Spring session of N.S. legislature will start with many empty seats
Premier says he wants 'collaborative' sitting
When Nova Scotia Lt.-Gov. Arthur LeBlanc reads the speech from the throne today, he'll deliver it to a mostly empty legislative chamber.
Just 12 of 51 MLAs will be allowed to sit at Province House this spring to respect COVID-19 protocols.
Premier Iain Rankin says it will be "interesting" to have most provincial representatives logging in rather than filing onto the floor of the legislature.
"Ideally there will be more co-operation and less spirited heckling," Rankin said of the hybrid model. "The tone of our government will be a collaborative one, working with other parties if they choose to join us on that journey."
PC Leader Tim Houston, leader of the province's Official Opposition, isn't worried about MLAs logging on to take part in the proceedings.
"Should work smoothly, I mean everyone else has figured out how to use technology, Zoom meetings and all that stuff," said Houston.
NDP Leader Gary Burrill welcomed the call for a more co-operative approach from the governing Liberals.
"The new premier has clearly indicated that a collegial approach is the one that is to be preferred by him," said Burrill. "It's obviously the one that's to be preferred by us.
"And I think that one of the things that will make the session singular is that we will see the extent to which that's true."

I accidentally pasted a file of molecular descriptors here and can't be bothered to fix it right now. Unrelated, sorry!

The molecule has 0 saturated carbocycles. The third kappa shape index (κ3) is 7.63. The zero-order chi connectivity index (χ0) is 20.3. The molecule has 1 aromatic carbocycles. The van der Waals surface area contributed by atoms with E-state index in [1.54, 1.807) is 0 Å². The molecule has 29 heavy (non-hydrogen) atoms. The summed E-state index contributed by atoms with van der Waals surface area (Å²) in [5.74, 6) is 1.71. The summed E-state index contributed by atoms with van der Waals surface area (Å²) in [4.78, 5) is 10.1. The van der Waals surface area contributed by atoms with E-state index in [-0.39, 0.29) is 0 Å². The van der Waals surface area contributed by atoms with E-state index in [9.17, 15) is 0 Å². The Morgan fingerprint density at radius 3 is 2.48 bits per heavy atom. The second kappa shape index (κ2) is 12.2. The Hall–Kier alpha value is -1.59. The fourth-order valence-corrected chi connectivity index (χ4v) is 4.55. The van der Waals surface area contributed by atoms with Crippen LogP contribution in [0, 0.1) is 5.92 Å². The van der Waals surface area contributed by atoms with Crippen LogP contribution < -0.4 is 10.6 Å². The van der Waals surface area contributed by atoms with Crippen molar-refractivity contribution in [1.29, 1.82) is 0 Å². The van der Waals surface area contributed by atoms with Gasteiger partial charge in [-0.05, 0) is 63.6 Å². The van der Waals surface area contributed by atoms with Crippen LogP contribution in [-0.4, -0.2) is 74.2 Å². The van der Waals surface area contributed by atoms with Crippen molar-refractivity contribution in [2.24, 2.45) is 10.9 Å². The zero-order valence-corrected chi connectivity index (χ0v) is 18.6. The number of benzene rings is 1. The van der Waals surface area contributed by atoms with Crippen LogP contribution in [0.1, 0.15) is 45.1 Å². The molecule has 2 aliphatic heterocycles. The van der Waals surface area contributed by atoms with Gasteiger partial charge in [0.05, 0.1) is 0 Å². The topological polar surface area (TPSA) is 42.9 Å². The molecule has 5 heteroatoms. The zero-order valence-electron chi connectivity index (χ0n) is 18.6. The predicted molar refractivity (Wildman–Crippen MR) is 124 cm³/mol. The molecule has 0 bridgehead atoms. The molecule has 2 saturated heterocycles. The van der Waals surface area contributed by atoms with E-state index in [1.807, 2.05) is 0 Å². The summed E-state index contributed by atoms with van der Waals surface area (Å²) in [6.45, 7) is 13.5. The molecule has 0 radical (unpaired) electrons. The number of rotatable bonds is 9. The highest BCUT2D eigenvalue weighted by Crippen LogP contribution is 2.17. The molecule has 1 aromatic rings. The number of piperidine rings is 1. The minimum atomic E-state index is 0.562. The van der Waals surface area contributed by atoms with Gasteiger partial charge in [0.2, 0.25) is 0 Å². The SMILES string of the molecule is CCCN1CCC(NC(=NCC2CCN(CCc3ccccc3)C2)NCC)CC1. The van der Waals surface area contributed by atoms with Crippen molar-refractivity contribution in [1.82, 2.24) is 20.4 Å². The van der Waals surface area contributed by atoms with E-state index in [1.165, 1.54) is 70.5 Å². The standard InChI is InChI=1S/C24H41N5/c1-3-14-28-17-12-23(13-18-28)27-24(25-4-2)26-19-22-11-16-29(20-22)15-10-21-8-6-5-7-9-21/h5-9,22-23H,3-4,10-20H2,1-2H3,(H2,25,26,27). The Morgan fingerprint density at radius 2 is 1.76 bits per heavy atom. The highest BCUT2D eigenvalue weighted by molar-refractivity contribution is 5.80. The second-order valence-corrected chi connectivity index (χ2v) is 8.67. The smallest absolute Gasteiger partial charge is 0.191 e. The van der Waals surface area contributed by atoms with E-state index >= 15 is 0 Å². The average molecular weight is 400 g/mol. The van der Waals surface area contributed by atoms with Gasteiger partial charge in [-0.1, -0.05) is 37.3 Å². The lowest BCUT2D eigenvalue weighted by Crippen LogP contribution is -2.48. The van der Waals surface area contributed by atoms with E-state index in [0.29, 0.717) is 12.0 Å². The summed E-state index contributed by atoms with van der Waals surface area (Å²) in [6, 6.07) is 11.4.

Houston said he too is ready to embrace less division in the House.
"We'll work with anyone that wants to help Nova Scotians," he said. "That's exactly the reason why we're here."
Rankin confirmed his government would be reintroducing the Biodiversity Act. It died on the order paper when former premier Stephen McNeil prorogued the legislature last November.
Rankin also said the governing party planned to amend the Crowns Land Act, as well as bring in legislation related to last spring's mass shooting that began in Portapique and left 22 people dead.
Houston said his party would focus on health care.
According to Burrill, the NDP plans to focus on a host of issues, including affordable and accessible child care, paid sick days for all Nova Scotians, permanent rent control, changes to the long-term care system and more action on climate change.
The Rankin Liberals will also bring in a budget this spring. Finance Minister Labi Kousoulis has said he will table it later this month.
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